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About ericfield

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  1. I have a simple mnemonic for checking departure...WAVE GOODBYE Wont bore you with the full list but the WAVE part is for the interior. Windows, Aerial, Vents, Electrics (off or set to 12v). That said, a couple of years back I managed to drive off and leave our large Milenco caravan step. How can you miss a big black step?? 🙄
  2. There’s still hope it might be recovered. 😉
  3. According to my mobile engineer, more than 70% of non functioning toilet flushes he encounters are down to toilet flush fluid left to dry out in the pump impeller and seize it up. You don’t say which model of thetford toilet you have, but you might want to google how to access the pump in your model. Remove the pump and turn the rotor blades with a small screwdriver. This often frees the rotor...it did on mine. If the caravan isn’t to be used for some time, I always flush the pump with clean water before draining. (I often leave this clean water in the tank to submerge the pump, if the storage period is not in frosty period.)
  4. We had 2 Isabella Comfort chairs stolen from outside the caravan on a Loire campsite 2 years ago....first time in 20 years we had anything stolen. Sign of the times. We now take steps to remove temptation. On a slightly different tack....has there ever been an account of a caravan stolen from a CMC campsite? We tend to use CLs in the UK but the last couple of nights we stayed at a CMC site and were quite surprised the lengths people go to, clamping hitches and wheels with all manner of devices. This is despite the site having keycard barrier entry/exit. And yet they have open awnings full of removables not to mention aqua roll and wastewater containers there for the taking. I understand that most insurance policies require people to secure their caravans when not in use. I can also understand when the caravan is sat on a drive, parked unattended in a service station carpark or locked in a (supposedly safe) storage site, it could be vulnerable to theft. But when it’s sat on a secure access campsite in use...just seemed a bit OTT.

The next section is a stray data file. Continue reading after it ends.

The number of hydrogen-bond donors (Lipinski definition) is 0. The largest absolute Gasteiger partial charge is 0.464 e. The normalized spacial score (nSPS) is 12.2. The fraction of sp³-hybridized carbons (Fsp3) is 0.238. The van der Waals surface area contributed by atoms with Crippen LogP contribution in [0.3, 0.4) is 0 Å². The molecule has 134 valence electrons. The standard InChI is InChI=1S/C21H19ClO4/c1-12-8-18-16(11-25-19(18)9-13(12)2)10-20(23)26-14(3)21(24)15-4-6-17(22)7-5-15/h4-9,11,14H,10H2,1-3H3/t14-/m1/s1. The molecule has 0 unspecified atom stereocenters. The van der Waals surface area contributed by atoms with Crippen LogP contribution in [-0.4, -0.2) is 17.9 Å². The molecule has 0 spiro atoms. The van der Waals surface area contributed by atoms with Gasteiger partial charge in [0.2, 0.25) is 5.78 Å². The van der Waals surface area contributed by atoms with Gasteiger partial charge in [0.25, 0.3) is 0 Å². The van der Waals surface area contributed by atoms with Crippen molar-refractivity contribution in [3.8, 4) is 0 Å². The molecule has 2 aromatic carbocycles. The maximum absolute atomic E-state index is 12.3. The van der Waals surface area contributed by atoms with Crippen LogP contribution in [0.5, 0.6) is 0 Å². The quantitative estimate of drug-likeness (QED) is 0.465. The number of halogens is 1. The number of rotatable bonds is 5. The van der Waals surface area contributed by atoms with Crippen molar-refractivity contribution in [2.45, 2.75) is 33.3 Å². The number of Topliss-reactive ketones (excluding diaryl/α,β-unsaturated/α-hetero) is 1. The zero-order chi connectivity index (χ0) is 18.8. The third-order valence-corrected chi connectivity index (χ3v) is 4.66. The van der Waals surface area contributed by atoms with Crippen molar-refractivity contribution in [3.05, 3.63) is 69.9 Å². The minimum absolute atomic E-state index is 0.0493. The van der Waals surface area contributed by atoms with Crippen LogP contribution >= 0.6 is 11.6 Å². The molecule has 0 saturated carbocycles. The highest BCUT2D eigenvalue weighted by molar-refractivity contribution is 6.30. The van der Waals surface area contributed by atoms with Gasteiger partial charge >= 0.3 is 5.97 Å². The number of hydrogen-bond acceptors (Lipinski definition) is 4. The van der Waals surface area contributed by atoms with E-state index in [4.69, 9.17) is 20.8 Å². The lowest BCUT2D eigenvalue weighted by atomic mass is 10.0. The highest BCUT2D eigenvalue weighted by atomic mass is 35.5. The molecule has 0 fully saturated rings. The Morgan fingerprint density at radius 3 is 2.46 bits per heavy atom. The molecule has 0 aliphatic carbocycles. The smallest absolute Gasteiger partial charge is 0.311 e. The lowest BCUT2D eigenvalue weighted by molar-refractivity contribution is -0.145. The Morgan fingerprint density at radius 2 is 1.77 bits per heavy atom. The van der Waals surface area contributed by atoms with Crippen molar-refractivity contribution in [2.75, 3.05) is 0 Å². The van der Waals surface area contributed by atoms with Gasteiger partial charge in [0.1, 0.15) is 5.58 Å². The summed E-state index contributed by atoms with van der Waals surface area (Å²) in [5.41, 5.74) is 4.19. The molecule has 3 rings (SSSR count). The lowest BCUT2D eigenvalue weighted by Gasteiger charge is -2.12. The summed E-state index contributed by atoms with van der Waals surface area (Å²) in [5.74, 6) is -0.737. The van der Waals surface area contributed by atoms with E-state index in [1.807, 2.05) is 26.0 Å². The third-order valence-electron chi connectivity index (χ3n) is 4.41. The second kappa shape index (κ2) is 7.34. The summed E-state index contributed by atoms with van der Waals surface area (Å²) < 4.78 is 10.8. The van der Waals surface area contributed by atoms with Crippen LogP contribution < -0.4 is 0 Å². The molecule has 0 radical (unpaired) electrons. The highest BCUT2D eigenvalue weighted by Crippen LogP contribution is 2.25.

5. Thanks for that, have forwarded the advice ‘Talk with DVLA’. Its just that his intended tow car and caravan have a combined maximum train weight of over 3500kg and he never pursued the license entitlement continuation at 70....so his plastic license doesn’t show the B+E.
  6. Forgive me if this is a resurrection of an old theme, but my question is perhaps slightly different to the usual ones on this subject. My brother in law didn’t renew his Grandad entitlements when he reached 70, a few years ago. He’s been using a camper van (under 3500) since then but is now wanting to go back to caravanning. What is he NOW entitled to tow? Is he now limited like people who passed their test after 1972? Does he have to do the towing test to get back the ability to tow heavy combinations? Thanks for your advice.